"Keep going." A pause. "Keep going."
My mother, sighing, "Surely this is enough?"
"Don't stop until I say so. Turn it white."
We may be standing in my mother's kitchen, but sauce is Bigi's domain. As he keenly watches over her shoulder, my mama shakes more garlic powder into a Dutch oven gurgling with tomatoes, onions and spice. Good sauce never truly simmers—it galurps and bursts and plops unevenly as sunglow-colored grease bubbles cluster along its edges—and today's pot is no different from the countless others two of my favorite people in the whole wide world have prepared together.
Bigi looks behind her, winks at me, and then nods his satisfaction when the garlic snowcaps are finally to his liking. He hip bumps her to the side of the gas range, gives the sauce a stir, then slurps the slender wooden spoon against his lips. His gnarled hands cupped under the bowl-back so as not to cause a spill, he holds what's left out to my mother. She swallows, smiles, and rolls her eyes.
"Bean, you want a taste?"
He wiggles an eyebrow at me, and I practically skip to the stove. He was right about the garlic powder—he always is.
This was my grandfather. Always right. Stubborn to a fault. Never a minute late. Fiercely independent. And yet, exacting as he may have been, ingredients were never measured nor recipes written down. Food was my grandfather's means of creative expression, and in his world, all spoons were communal. Dinners were leisurely. And love abundant.
My stubborn, willful, utterly perfect grandfather passed away last year. After a week in the hospital—the result of a bad fall and broken pelvis—his kidneys failed and his too-big heart just plain broke. He died the morning of October 22nd, the day before Riggs Partners' CreateAthon XVII. It was to be my first CreateAthon, an event I'd been looking forward to ever since I joined the agency that January. But, after my world had been tipped on its axis, I wasn't sure I would have the mental capacity to string sentences together, never mind good sentences on behalf of The Arts Empowerment Project, a nonprofit that connects at-risk children with transformative, life-changing arts experiences. I briefly thought about not coming.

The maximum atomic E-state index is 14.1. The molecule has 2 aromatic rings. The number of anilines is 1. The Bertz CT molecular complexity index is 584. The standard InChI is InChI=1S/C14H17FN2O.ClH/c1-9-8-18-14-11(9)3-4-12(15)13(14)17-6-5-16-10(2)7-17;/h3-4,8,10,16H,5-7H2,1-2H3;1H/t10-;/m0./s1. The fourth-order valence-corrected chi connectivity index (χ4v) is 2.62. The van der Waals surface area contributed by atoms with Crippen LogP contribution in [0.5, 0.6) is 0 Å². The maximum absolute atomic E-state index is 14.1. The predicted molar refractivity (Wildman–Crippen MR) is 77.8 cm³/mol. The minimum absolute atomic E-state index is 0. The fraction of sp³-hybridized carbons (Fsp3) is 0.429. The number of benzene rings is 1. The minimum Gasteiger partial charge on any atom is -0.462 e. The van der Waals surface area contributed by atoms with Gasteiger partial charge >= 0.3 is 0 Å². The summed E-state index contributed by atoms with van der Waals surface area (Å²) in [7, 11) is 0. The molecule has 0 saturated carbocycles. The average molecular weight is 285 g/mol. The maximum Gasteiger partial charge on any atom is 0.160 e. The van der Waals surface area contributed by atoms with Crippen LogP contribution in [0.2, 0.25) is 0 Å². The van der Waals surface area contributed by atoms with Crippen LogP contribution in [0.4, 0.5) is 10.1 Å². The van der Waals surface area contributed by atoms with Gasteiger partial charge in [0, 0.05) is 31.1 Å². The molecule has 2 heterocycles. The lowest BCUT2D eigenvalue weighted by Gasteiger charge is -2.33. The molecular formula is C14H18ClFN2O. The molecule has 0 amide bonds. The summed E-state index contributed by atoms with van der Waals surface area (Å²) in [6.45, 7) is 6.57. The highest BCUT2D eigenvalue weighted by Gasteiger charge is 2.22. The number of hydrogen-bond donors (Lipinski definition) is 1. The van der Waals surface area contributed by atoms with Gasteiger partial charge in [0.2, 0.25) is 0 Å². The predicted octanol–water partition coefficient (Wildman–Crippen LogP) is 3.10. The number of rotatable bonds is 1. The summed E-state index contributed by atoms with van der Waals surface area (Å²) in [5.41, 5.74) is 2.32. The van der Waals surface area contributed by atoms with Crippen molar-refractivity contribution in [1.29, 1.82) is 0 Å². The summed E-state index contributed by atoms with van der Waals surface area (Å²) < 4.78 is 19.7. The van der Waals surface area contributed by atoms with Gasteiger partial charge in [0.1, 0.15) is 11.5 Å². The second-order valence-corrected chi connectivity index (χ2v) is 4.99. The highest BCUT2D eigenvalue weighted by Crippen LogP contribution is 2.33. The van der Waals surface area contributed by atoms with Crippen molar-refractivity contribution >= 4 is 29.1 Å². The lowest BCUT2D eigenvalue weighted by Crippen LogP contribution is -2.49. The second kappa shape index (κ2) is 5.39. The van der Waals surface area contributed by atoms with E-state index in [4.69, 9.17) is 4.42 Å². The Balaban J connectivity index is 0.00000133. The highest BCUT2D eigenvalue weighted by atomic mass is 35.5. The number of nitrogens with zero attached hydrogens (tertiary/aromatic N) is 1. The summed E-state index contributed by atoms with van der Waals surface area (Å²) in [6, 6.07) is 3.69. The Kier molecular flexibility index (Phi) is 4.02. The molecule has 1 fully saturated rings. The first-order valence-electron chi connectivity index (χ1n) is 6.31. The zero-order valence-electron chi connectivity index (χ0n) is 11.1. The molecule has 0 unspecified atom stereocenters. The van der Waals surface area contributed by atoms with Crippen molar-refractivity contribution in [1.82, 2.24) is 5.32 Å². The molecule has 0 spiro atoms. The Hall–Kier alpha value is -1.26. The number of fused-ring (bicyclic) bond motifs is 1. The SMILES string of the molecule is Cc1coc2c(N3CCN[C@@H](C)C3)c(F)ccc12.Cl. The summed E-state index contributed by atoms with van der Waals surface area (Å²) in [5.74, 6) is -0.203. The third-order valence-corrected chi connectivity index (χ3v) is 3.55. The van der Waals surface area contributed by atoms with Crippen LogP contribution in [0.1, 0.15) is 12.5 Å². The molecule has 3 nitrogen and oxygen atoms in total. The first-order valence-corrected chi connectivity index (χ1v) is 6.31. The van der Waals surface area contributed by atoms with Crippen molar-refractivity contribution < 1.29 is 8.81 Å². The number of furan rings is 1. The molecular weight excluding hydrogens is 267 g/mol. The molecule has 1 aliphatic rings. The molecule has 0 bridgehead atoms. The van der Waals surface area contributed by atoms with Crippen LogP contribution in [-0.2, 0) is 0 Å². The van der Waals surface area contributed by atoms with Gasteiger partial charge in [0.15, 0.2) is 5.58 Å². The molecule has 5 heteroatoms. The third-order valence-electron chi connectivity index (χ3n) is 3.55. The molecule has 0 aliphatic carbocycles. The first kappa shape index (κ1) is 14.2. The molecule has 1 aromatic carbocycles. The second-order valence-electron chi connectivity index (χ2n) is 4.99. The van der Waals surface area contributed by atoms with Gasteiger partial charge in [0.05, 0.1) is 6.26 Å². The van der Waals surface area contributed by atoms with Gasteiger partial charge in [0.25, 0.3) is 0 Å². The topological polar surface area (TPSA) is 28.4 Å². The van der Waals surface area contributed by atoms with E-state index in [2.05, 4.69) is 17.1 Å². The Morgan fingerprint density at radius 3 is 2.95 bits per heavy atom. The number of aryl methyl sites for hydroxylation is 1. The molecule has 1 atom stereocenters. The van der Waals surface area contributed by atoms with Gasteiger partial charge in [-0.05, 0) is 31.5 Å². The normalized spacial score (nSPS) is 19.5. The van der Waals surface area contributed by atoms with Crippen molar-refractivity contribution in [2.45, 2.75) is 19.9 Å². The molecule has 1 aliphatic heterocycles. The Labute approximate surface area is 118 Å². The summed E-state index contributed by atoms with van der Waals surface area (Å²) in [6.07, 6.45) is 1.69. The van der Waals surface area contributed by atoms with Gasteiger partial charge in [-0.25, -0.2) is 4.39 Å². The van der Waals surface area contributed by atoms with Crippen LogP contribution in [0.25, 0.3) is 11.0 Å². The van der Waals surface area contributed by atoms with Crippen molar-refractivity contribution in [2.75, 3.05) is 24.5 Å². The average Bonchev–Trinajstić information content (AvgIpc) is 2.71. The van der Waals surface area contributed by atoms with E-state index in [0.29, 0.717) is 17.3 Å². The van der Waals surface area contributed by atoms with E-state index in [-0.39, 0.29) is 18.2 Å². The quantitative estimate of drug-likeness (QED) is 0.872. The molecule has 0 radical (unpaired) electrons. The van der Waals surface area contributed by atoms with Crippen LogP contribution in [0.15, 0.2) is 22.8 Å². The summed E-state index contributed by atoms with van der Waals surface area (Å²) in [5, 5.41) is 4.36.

When I arrived to the WECO that cloudy October morning, a few people—those who knew—said kind things I didn't really hear. I stammered a thank you or two, and then I got to work. Selfishly, I craved the distraction of a challenge apart from that inconvenient thing called grieving.
That said, distractions are temporary by design, and they never completely divert our attention from the tasks we hope to escape. As the hours ticked past and night blanketed the WECO, the memories came unbidden:
How lucky I was to have shared with him so many of my creative interests. How empty life would have been without hisguidance, encouragement, and example thesepast 23 years. And in that, a kernel of understanding.
Perhaps because my heart was bruised, my grandfather gone and my headspace in vulnerable territory, I finally grasped what the gift of arts exposure could do for a child achingly familiar with life's harsh realities. For a productive spell between the hours of midnight and 7 a.m., I too was just a little girl in need of the therapeutic power of words, art and writing to heal her broken places.
I had been told CreateAthon was an experience like no other. I was prepared for so many things—client tears, impossible deadlines, the sad truth that my hair would look like it had been combed with a porkchop—but I wasn't expecting the bear hug to the soul that came with working for a nonprofit whose very purpose helped put in perspective not what I had lost, but how much I had to be thankful for.
Riggs Partners 2015 CreateAthon applications are now available. Apply here.